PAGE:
7. The composition of any one of claims 1-6, wherein the scaffold polymer is selected from the following: PEGDA and PEGDMA.

8. The composition of any one of claims 1-7, wherein the scaffold polymer is PEGDA.

9. The composition of any one of claims 1-8, wherein the scaffold polymer has an average Mn between about 300 and about 6,000.

10. The composition of any one of claims 1-9, wherein the scaffold polymer has an average Mn between about 300 and about 2,000.

11. The composition of any one of claims 1-10, wherein the scaffold polymer has an average Mn of about 700.

12. The composition of any one of claims 2-11, wherein the porogen is selected from one or more of the following: Poly(ethylene glycol) (PEG); Chitosan; Agarose; Dextran; Hyaluronic acid; Poly(methyl methacrylate) (PMMA); Cellulose and derivatives thereof; Gelatin and derivatives thereof; and Acrylamide and derivatives thereof.

13. The composition of any one of claims 2-12, wherein the porogen is PEG.

14. The composition of any one of claims 2-13, wherein the porogen is PEG and has an average Mn between 1,000 and 40,000.

15. The composition of any one of claims 2-14, wherein the porogen is PEG and has an average Mn of 20,000.

16. The composition of any one of claims 2-15, wherein:

(i) the weight ratio of the scaffold polymer to porogen is about 1:1;

(ii) the scaffold polymer is PEGDA having an average Mn of 700 and 15% w/v; and

(iii) the porogen is PEG having an average Mn of 20,000 and 15% w/v.

17. The composition of any one of claims 1-16, wherein the crosslinking agent is a free-radical generating compound.

18. The composition of any one of claims 1-16, wherein the crosslinking agent is a photo

initiator [UV] selected from TABLE IB.

19. The composition of any one of claims 1-18, wherein the crosslinking agent is Irgacure 819 or Irgacure 2959.

20. The composition of any one of claims 1-19, wherein the crosslinking agent is Irgacure 2959 at 0.1% w/v or Irgacure 819 at 0.1% w/v.

21. A composition, the composition comprising:

(a) a scaffold polymer, wherein the scaffold polymer:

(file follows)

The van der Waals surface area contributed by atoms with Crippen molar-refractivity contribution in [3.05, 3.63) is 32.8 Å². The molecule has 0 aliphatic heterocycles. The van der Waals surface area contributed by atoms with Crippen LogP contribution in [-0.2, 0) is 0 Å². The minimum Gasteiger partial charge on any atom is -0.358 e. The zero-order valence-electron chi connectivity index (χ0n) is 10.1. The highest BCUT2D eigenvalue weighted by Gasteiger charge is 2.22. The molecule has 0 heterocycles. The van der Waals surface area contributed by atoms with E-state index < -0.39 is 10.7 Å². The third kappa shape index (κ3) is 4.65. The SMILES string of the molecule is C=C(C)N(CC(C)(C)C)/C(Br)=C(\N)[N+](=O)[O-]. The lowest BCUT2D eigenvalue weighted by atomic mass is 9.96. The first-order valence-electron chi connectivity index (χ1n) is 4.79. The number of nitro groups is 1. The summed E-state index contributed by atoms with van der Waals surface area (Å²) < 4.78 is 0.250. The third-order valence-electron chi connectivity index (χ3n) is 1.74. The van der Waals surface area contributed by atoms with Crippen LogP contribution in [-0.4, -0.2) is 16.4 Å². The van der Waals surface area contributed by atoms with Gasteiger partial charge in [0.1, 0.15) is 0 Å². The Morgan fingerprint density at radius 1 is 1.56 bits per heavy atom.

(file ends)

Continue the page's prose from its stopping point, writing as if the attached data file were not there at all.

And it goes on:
(i) is selected from: PEGDA; PEGMA; and PEGDMA;

(ii) has an average molecular weight (Mn) between about 500 and about 3,000;

(iii) is water soluble and biocompatible; and

(iv) is operable to form a hydrogel following cross-linking;

and

(b) 2-Hydroxy-l-[4-(2-hydroxyethoxy)phenyl]-2-methyl-l-propanone is less than or equal to 1.0% w/v of the composition;

wherein, the composition has a density of between about 1.0 g/ml and about 1.10 g/ml at

25 °C.

22. The composition of claim 21, wherein the composition further comprises a porogen.

23. The composition of claim 21 or 22, wherein the 2 - Hydroxy- 1 - [4- (2- hydroxyethoxy)phenyl]-2-methyl-l-propanone is less than or equal to 0.3 % w/v of the

composition

24. The composition of claim 21, 22 or 23, wherein the 2-Hydroxy-l-[4-(2- hydroxyethoxy)phenyl]-2-methyl-l-propanone is less than or equal to 0.1 % w/v of the

composition

25. A cell encapsulation method, the method comprising:

(a) mixing a composition of claim 1-20 with a cells or a cell suspension to form a cell polymer mixture;

(b) adding the cell polymer mixture to a cell imaging container;

(c) settling the cell within the cell imaging container; and

(d) cross-linking the cell polymer mixture to form a hydrogel.

26. The method of claim 25, wherein the method further comprises assaying of the cells encapsulated by the hydrogel using immunocytochemistry.

27. The method of claim 25 or 26, wherein settling of the cell within the cell imaging container is by centrifugation.